This year, Mississippi and North Carolina both ditched a vague "good moral character" clause that kept occupational licensing out of reach for people with criminal records.
A 2017 Reason investigation found that black residents in Madison County felt under siege in their own neighborhoods.
Nobody is being "confused" by vegetarian meat substitutes.
They're the latest to plead guilty in the Mississippi Department of Corrections bribing scheme.
Mississippi ICE Raids Highlight Glaring Weakness With E-Verify, Immigration Restrictionists' Favorite Big Government Program
Plus: Federal government looks to expand marijuana research, America's housing boom is not helping more people afford new homes, and more...
Plus: The trade war still isn't good or easy to win, trans activists are upset about a new romantic comedy, and more....
Plus: Chelsea Manning's latest motion is denied, Prager University's Google lawsuit is nonsense, and more...
Plus: Parsing competing paid-leave proposals, wisdom from Justin Amash, and Pete Buttigieg on Chick-fil-A.
Patrick Beadle was convicted on a drug trafficking charge, even though there's very little evidence he was a dealer.
Meridian Police Chief Benny Dubose has released a dashcam video showing ex-officer Daniel Starks' misconduct.
Scaling back debtor's prisons in a state with one of the country's highest incarceration rates
New data show roadblocks in the county occur twice as often in black neighborhoods as white ones.
Rather than advancing liberty, the controversial law establishes state-recognized beliefs.
For generations, poor, black residents of Canton, Mississippi have lived under siege from a heavy-handed sheriff's department.
Black residents in Mississippi's richest county are "under siege" from unconstitutional checkpoints and warrantless searches, an ACLU lawsuit says.
The Mississippi catfish cartel vs. the Chesapeake invader-eaters
New measure would give executive branch officials greater oversight over licensing laws, preventing boards from creating unaccountable, anti-competitive rules.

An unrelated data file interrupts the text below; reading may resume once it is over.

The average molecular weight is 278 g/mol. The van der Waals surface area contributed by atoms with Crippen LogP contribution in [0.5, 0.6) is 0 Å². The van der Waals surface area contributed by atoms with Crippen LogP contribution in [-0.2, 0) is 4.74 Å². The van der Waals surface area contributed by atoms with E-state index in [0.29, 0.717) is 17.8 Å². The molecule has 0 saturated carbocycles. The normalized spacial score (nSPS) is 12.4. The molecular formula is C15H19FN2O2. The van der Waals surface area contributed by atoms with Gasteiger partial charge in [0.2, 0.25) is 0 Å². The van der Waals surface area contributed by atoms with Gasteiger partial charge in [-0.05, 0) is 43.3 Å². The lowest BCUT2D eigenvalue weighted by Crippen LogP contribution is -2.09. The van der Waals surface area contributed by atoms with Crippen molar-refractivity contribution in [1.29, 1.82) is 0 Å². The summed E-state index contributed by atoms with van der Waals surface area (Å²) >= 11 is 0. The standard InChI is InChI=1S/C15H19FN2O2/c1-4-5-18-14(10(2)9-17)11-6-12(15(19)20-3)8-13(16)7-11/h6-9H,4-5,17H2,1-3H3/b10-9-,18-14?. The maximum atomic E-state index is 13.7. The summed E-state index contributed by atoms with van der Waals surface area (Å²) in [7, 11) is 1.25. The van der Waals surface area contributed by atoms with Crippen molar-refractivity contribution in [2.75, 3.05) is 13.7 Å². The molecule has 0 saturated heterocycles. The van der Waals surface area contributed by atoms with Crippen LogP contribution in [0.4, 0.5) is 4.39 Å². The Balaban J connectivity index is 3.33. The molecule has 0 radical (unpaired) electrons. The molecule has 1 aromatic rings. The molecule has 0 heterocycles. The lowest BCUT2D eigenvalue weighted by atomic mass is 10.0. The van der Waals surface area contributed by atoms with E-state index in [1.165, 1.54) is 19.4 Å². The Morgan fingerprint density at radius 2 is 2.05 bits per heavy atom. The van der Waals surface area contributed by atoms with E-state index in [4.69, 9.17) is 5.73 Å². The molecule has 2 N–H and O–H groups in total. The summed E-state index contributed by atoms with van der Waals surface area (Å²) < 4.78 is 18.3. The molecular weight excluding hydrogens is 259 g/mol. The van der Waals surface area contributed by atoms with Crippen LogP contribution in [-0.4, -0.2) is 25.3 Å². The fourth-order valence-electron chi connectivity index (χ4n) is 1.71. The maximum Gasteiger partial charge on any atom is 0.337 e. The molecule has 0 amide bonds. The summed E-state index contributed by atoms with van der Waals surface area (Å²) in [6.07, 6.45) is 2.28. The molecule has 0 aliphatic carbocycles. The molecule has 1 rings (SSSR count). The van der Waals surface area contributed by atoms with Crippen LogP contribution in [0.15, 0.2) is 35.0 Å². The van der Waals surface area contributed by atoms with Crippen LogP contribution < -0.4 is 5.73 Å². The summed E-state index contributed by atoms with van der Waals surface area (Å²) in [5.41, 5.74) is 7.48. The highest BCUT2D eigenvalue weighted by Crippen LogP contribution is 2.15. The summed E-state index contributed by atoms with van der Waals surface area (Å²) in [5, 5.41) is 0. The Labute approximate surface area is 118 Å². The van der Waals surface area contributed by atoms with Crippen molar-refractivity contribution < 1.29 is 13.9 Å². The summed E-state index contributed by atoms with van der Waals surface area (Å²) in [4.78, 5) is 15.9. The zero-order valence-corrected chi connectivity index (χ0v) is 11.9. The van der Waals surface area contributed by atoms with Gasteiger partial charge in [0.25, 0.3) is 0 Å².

Mississippi didn't track how much stuff police seized or how they spent the proceeds. Now it will do at least one of those.
Hmm. I wonder what other comparisons might one make?
State narcotics police seized $4 million in cash-as well as couches, comics, and 18-wheelers-through asset forfeiture in 2015.
The national trend of people dressing up like clowns "has really gotten out of hand," says Kemper County.
Justice Dept. was trying to track down $300,000 missing from fund
Can't treat same-sex marriage licenses differently from heterosexual ones.
Mississippi voters against civil asset forfeiture.
This is not a religious freedom act.
Alcohol agent said he saw "things on YouTube that might be against Mississippi code."
(UPDATE: Narcotics Unit Captain Resigns) Mississippi Cops Use Threats of Violence and Prison to Recruit College Kids as Informants
First-time drug offenders are coerced into becoming informants on the campus of Ole Miss.
Group plots ballot measure for 2016
In Mississippi, abortions after 18 weeks are banned, while Oklahoma doctors will have to follow outdated protocols when prescribing abortion drugs.
Was first to enroll in University of Mississippi